Smoking statusNever 21 103.7 ±101.6 NS Former 85 87.1 ± 75.0Current 115 95.8 ± 97.0

Li et al, Cancer Res 2001

gender differences in metabolism of carcinogens cyp1a1
Gender differences in metabolism of carcinogensCYP1A1
  • CYPA1 codes for an enzyme which activates PAH-forming DNA adducts.
  • Significant correlation between CYP1A1 expression and DNA adduct levels (r= 0.50, p= 0.016)
  • Female smokers had significantly higher levels of adducts/pack-year and adducts/cigarette/day than men (1.49 + 1.29 vs. 0.89 + 0.74, P= 0.015)
  • Females had higher CYP1A1 levels than males (494 + 334 units vs. 210 + 208 units, P= 0.016)

Mollerup, et al; Cancer Res; 1999: 59: 3317-20

gender differences in metabolism of carcinogens glutathione s transferase gst
Gender differences in metabolism of carcinogensGlutathione S-transferase (GST)
  • GST deactivates carcinogens; the null genotype fails to deactivate carcinogens, resulting in prolonged exposure
  • GSTM1 null genotype associated with lung cancer (odds ratio: 2.04)

Tang, et al; Carcinogenesis, 19: 1949-1953, 1998

slide16

Differences in proliferation/growth stimulation

GRP

  • Gastrin-Releasing Peptide (GRP): plays a role in neoplasia
  • by stimulating cell proliferation. Its effect is mediated mainly
  • through the GRPR.
  • The gene for GRPR is X-linked, located on chromosome
  • Xp22, near a cluster of genes that escape X-inactivation.
  • Women can have two actively transcribed alleles compared
  • with only one in men
  • Increased expression of the GRPR gene was noted when
  • human airway cells were exposed to oestrogens.

Shriver SP 2000, JNCI

hormonal interactions
Hormonal Interactions
  • Early age at menopause (≤ 40 yrs) is associated with reduced risk of lung adenocarcinoma (OR=0.3)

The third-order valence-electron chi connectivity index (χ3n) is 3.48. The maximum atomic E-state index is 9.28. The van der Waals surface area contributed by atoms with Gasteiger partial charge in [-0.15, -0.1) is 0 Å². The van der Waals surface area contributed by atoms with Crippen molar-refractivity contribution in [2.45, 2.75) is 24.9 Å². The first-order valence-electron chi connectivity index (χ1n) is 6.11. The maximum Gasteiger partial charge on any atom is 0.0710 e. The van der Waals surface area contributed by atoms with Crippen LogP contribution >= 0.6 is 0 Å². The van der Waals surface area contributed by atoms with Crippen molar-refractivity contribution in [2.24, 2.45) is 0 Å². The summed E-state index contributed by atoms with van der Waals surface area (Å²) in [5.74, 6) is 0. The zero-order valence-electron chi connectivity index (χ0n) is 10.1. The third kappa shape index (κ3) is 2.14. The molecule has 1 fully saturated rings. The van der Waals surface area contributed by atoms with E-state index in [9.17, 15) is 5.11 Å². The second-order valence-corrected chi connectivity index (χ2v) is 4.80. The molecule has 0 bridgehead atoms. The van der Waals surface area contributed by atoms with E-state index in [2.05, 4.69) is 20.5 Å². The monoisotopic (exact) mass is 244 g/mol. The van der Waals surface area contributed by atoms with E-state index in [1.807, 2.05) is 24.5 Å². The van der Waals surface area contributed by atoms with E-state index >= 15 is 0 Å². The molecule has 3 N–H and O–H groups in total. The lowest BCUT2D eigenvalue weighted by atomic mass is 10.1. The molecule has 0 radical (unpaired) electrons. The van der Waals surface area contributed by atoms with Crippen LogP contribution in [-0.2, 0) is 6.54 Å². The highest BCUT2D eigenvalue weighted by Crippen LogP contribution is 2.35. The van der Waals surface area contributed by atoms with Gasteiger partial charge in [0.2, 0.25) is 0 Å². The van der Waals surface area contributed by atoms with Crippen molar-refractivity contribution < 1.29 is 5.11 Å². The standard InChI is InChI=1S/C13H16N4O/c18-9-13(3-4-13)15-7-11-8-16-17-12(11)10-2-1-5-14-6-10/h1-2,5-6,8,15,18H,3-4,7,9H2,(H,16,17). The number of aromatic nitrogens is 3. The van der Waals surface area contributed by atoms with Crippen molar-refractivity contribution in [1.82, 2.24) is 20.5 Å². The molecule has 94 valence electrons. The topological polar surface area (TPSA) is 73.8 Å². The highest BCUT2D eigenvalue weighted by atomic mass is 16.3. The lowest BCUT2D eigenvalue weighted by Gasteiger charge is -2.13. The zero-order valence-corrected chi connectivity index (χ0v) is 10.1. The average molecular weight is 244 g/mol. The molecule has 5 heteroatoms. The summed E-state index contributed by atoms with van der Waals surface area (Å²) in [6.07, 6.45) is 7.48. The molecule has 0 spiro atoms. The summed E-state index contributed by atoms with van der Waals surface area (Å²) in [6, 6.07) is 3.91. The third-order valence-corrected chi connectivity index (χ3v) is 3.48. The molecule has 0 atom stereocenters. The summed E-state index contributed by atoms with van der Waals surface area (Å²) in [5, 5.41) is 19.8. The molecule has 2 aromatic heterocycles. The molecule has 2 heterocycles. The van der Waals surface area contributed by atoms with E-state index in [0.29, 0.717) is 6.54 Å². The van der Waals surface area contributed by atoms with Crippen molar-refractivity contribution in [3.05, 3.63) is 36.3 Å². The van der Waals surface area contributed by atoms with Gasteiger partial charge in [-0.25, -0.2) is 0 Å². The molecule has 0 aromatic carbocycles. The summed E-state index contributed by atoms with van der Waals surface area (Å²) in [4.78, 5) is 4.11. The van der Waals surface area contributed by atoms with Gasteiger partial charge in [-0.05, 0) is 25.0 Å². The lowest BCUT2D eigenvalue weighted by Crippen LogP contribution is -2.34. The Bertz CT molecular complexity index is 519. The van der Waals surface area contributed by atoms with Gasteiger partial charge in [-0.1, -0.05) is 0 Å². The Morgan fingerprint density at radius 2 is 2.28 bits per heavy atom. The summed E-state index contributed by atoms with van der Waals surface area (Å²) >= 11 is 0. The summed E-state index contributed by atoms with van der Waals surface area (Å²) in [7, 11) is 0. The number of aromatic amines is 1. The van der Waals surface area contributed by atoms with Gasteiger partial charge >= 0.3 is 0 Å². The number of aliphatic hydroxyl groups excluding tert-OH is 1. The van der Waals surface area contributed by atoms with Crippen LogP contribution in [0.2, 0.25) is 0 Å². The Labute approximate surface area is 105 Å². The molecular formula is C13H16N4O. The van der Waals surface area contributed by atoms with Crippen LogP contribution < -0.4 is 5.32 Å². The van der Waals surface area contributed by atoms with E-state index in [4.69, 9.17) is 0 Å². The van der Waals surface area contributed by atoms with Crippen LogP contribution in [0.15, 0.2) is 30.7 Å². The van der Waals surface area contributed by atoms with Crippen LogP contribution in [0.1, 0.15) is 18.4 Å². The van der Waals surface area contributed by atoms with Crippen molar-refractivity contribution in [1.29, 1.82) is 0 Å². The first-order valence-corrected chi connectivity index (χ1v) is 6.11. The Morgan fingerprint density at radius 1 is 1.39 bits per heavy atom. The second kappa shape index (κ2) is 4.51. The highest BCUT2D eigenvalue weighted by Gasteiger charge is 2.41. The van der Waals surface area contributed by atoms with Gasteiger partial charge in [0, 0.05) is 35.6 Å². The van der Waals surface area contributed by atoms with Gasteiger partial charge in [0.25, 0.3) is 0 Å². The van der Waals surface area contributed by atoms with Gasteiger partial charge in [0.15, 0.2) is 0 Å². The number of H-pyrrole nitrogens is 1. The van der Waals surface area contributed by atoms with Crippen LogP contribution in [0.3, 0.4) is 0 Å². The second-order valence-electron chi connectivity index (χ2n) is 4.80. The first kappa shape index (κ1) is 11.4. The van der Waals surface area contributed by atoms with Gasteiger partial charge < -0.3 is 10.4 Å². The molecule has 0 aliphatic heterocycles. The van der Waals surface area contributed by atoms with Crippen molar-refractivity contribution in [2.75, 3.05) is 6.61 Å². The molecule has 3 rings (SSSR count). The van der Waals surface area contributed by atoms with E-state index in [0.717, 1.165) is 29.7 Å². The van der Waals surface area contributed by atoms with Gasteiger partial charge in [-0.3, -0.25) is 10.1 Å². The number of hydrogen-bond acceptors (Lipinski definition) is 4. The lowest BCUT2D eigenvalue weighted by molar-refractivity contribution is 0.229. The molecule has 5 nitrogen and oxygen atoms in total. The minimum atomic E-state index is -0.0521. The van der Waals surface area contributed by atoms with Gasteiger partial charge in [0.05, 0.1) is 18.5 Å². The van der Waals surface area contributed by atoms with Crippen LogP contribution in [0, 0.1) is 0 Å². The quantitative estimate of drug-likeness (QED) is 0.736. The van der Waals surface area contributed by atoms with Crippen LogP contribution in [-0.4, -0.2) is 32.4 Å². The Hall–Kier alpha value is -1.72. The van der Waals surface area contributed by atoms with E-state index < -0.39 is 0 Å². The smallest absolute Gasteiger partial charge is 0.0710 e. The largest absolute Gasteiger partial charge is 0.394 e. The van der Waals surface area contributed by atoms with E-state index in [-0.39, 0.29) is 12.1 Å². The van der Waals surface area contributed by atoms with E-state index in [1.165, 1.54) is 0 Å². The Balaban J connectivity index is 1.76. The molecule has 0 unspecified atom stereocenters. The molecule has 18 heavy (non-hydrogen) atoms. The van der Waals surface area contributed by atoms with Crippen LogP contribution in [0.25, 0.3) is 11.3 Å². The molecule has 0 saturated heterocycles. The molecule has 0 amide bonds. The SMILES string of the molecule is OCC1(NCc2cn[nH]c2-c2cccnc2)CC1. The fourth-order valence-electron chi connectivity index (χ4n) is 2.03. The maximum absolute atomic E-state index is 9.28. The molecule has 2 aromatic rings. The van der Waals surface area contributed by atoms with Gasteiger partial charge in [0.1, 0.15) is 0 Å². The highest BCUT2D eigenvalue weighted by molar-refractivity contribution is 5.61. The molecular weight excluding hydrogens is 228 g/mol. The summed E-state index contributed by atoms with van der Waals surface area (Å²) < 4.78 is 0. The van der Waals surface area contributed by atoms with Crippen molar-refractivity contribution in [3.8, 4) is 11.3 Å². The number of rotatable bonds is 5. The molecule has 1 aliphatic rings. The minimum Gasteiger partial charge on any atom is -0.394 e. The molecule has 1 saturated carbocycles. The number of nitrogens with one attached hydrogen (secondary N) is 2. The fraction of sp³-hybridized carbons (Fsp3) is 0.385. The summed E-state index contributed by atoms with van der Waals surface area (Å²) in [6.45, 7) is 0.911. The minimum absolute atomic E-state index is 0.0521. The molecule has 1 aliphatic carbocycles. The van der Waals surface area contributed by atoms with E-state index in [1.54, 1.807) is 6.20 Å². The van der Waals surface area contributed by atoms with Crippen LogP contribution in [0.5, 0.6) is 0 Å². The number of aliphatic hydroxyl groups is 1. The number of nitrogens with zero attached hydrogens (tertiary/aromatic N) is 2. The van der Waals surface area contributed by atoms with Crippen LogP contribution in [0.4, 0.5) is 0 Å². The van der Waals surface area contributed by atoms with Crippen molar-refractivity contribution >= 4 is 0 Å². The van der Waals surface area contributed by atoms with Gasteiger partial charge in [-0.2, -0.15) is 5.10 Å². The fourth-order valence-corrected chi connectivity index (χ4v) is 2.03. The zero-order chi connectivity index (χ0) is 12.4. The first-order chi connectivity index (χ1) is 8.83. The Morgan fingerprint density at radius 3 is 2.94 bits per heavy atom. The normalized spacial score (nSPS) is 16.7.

• HRT is associated with  risk of adenocarcinoma (OR=1.7)
  • Interaction between HRT, smoking and the development of lung adenocarcinoma (OR=32.4)

Taioli and Wynder:JNCI 1994

  • Late menopause and short menstrual cycles were associated with increased risk of lung cancer

Siegfried JM: The Lancet Oncology 2001

  •  risk of lung carcinoma in women with family history of reproductive cancer

Sellers: Genetic Epidem 1991

slide19

Hormonal Interactions

β-estradiol induces

proliferation in NSCLC cells and anti-estrogens block this effectKiuper, Endocrinology 1997

Oestrogens may be involved in lung tumorigenesis at different levels:

  • As ER ligands activating cell proliferation
  • Via ERs in the plasma membrane causing interactions between ERs and
  • growth factors such as EGF and IGF (in EGFR and ER+ cells)
  • Oestrogens may alter metabolic activation of carcinogens (modulations
  • of CY1A1, CY1B1) Stabile: Cancer Res 2005
cross talk cascade of er activation

Basal

Transcription

Machinery

P

P

P

p160

CBP

ER

ER

ERE

ER Target Gene Transcription

Growth factors

Cross-Talk Cascade of ER Activation

Estrogen

IGFR

Tamoxifen

EGFR / HER2

MoAb

Plasma

Membrane

P

P

P

P

P

SOS

P

TKI

RAS

PI3-K

FTI

RAF

Cell

Survival

Akt

SERD

P

MEK

AI

CCI

P

ER

p90RSK

MAPK

P

P

Cytoplasm

Cell

Growth

P

Nucleus

Johnston, S. 2004

slide21

Decreased Cell Proliferation in Lung Tumors Treated with Gefitinib and Fulvestrant

120

100

80

*

Relative Ki67 Expression

**

60

**

40

20

0

control

fulvestrant

gefitinib

fulvestrant +

gefitinib

Treatments

P-value compared to control: *<0.05, **<0.005

Stabile, et al. Cancer Res, 2005

uw upitt pilot study of gefitinib faslodex in post menopausal women with advanced recurrent nsclc
UW/UPitt Pilot Study of Gefitinib + Faslodex in Post-menopausal Women with Advanced Recurrent NSCLC
  • Eligibility: 2 or more prior chemo regimens
  • Treatment: 250 mg gefitinib + 250 mg Faslodex IM monthly
  • Objectives: response rate, TTP, survival
  • Laboratory Objectives:

- ER and EGFr

- CYP3A polymorphisms

Traynor AM, Schiller J, JCO 2005

hormone replacement therapy and lung cancer risk